We accept the evidence of the claimant in this regard that he had had no right knee problems prior to the incident in 1989 and feel that the particular attending orthopaedic surgeon was mistaken. We note, in this regard, that the claimant has indicated that he was seen by this attending specialist on only two occasions which is substantiated in a letter to the WCB dated September 10, 1997 from the attending orthopaedic specialist.
We also find the claimant's evidence that he had no right knee problems prior to 1989 to be substantiated by the claimant's attending physician who indicates that he has been the claimant's attending physician since 1984 and has no record or history of any injuries to the claimant's knee prior to 1989. We note further substantiation that in 1989 and early January 1990 the claimant was seen for right knee problems by his attending physician and three independent orthopaedic specialists and note that none of these specialists indicate in their reports any history of prior right knee injuries. In this regard we do not accept the employer's argument that wasting is unlikely to occur within two weeks of a significant injury and therefore implies prior injury.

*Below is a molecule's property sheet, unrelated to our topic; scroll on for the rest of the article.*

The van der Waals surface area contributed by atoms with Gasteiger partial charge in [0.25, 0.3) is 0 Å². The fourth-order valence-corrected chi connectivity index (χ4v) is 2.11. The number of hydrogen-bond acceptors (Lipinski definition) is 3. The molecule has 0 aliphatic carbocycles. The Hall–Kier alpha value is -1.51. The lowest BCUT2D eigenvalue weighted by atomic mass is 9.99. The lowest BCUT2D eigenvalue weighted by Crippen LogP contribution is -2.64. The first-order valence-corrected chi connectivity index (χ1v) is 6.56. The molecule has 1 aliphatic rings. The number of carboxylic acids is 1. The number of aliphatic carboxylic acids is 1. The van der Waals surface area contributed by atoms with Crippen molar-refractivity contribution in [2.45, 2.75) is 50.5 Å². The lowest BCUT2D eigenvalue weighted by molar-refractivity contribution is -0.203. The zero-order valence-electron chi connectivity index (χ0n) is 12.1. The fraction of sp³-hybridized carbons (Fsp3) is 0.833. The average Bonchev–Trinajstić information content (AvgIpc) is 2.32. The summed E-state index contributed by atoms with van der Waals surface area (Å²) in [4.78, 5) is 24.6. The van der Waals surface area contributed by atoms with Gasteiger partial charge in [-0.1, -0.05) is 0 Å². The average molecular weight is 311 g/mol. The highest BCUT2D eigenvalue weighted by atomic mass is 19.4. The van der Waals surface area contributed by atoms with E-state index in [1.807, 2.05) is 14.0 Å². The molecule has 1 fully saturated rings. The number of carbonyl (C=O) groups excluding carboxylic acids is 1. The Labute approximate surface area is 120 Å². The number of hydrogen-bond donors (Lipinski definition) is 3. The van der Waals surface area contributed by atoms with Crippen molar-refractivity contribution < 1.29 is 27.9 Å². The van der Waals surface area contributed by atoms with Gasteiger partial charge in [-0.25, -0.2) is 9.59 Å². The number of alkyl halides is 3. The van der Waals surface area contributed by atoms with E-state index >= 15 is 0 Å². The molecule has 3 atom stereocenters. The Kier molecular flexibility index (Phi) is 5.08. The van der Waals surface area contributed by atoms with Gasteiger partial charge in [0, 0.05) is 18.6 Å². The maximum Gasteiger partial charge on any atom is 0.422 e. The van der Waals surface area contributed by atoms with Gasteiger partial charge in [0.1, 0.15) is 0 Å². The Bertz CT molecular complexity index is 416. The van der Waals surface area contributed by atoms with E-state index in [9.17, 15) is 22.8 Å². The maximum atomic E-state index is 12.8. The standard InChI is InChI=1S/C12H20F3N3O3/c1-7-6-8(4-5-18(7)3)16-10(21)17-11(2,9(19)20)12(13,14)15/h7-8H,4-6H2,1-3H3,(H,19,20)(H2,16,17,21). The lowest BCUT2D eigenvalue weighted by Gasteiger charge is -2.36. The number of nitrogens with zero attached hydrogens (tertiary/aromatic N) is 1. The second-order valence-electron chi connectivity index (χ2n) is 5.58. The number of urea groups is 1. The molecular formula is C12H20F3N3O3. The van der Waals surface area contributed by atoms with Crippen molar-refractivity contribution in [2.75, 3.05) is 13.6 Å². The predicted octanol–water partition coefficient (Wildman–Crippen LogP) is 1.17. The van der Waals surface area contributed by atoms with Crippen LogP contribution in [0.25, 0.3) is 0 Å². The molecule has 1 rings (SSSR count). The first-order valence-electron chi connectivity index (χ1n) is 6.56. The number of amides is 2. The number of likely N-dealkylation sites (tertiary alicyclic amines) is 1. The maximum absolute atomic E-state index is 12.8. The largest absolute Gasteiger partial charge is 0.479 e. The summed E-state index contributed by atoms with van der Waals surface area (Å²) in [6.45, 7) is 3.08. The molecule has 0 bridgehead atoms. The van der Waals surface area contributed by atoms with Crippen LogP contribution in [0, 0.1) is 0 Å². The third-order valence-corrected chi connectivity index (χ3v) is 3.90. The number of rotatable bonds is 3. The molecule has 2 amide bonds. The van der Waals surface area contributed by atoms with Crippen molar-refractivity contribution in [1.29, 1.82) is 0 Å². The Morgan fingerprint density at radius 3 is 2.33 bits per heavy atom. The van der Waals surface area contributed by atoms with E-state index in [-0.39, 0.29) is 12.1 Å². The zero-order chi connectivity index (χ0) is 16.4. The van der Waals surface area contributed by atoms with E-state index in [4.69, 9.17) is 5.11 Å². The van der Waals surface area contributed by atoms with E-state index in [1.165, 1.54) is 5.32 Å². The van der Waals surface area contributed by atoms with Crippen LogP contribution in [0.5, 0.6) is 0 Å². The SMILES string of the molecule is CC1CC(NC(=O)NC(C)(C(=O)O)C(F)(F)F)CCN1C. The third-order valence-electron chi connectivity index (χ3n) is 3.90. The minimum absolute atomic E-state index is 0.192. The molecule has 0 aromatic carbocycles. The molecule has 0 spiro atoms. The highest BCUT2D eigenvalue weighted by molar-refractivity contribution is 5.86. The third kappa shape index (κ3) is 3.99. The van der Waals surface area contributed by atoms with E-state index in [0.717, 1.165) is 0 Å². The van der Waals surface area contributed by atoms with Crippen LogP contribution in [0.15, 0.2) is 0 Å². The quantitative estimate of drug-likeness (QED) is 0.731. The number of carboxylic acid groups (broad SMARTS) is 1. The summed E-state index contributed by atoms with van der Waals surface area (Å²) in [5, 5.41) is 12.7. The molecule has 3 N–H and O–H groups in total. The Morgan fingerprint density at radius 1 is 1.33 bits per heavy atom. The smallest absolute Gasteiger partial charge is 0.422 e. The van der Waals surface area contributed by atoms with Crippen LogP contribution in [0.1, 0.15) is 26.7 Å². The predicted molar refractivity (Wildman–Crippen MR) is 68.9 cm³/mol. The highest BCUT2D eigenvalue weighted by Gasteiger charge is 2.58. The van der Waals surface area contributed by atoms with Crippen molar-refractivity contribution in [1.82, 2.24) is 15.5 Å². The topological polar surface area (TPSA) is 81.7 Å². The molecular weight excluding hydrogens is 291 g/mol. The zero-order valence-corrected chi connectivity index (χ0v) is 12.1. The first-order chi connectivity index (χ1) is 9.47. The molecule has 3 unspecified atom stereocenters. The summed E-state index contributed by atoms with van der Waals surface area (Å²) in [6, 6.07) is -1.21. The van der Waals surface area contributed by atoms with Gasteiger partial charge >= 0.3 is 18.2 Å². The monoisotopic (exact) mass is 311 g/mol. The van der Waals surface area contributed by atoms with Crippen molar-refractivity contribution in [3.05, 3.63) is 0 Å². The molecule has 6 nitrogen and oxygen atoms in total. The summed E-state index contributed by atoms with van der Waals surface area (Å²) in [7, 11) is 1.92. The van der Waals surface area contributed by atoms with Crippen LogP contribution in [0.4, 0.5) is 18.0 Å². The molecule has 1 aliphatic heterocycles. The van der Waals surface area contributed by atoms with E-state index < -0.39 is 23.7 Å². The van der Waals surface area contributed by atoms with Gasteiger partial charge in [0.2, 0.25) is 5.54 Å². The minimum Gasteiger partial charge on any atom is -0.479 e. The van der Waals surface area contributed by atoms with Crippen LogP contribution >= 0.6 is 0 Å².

With respect to the 1989 event we note that the claimant's attending physician has indicated that he first assessed the claimant for this injury on October 25, 1989. The claimant was also seen by a number of attending orthopaedic specialists. We note in a report dated November 9, 1989 an attending orthopaedic specialist examines the claimant and suspects a medial meniscus tear which should be treated by arthroscopy and further indicates in his report that " there was no evidence of ligamentous laxity."